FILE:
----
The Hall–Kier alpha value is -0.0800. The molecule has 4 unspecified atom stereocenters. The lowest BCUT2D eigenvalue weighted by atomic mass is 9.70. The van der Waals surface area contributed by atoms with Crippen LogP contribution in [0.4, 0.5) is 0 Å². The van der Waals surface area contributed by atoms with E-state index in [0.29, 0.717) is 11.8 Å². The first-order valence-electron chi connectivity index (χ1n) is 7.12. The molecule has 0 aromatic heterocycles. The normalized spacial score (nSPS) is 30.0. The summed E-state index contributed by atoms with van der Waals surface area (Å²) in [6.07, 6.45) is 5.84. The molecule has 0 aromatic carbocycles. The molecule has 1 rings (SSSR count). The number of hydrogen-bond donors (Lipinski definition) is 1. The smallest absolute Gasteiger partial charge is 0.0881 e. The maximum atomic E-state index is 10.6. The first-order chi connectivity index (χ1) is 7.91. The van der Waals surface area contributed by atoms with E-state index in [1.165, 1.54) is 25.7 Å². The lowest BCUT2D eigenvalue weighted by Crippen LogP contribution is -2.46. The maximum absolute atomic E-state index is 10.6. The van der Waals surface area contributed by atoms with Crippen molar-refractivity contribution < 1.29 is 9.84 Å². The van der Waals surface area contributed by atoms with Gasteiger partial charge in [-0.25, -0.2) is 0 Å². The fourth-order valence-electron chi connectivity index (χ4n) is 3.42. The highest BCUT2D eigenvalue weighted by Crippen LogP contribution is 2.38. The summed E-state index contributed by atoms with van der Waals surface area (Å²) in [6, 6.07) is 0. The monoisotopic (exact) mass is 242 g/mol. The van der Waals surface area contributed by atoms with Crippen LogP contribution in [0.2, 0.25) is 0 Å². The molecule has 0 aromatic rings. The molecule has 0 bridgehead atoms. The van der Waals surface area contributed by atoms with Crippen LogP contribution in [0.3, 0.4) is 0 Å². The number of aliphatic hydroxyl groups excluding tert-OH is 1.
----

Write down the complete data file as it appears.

The Hall–Kier alpha value is -0.0800. The molecule has 4 unspecified atom stereocenters. The lowest BCUT2D eigenvalue weighted by atomic mass is 9.70. The van der Waals surface area contributed by atoms with Crippen LogP contribution in [0.4, 0.5) is 0 Å². The van der Waals surface area contributed by atoms with E-state index in [0.29, 0.717) is 11.8 Å². The first-order valence-electron chi connectivity index (χ1n) is 7.12. The molecule has 0 aromatic heterocycles. The normalized spacial score (nSPS) is 30.0. The summed E-state index contributed by atoms with van der Waals surface area (Å²) in [6.07, 6.45) is 5.84. The molecule has 0 aromatic carbocycles. The molecule has 1 rings (SSSR count). The number of hydrogen-bond donors (Lipinski definition) is 1. The smallest absolute Gasteiger partial charge is 0.0881 e. The maximum atomic E-state index is 10.6. The first-order chi connectivity index (χ1) is 7.91. The van der Waals surface area contributed by atoms with E-state index in [1.165, 1.54) is 25.7 Å². The lowest BCUT2D eigenvalue weighted by Crippen LogP contribution is -2.46. The maximum absolute atomic E-state index is 10.6. The van der Waals surface area contributed by atoms with Crippen molar-refractivity contribution < 1.29 is 9.84 Å². The van der Waals surface area contributed by atoms with Gasteiger partial charge in [-0.25, -0.2) is 0 Å². The fourth-order valence-electron chi connectivity index (χ4n) is 3.42. The highest BCUT2D eigenvalue weighted by Crippen LogP contribution is 2.38. The summed E-state index contributed by atoms with van der Waals surface area (Å²) in [6, 6.07) is 0. The monoisotopic (exact) mass is 242 g/mol. The van der Waals surface area contributed by atoms with Crippen LogP contribution in [0.2, 0.25) is 0 Å². The molecule has 0 aromatic rings. The molecule has 0 bridgehead atoms. The van der Waals surface area contributed by atoms with Crippen LogP contribution in [0.3, 0.4) is 0 Å². The number of aliphatic hydroxyl groups excluding tert-OH is 1.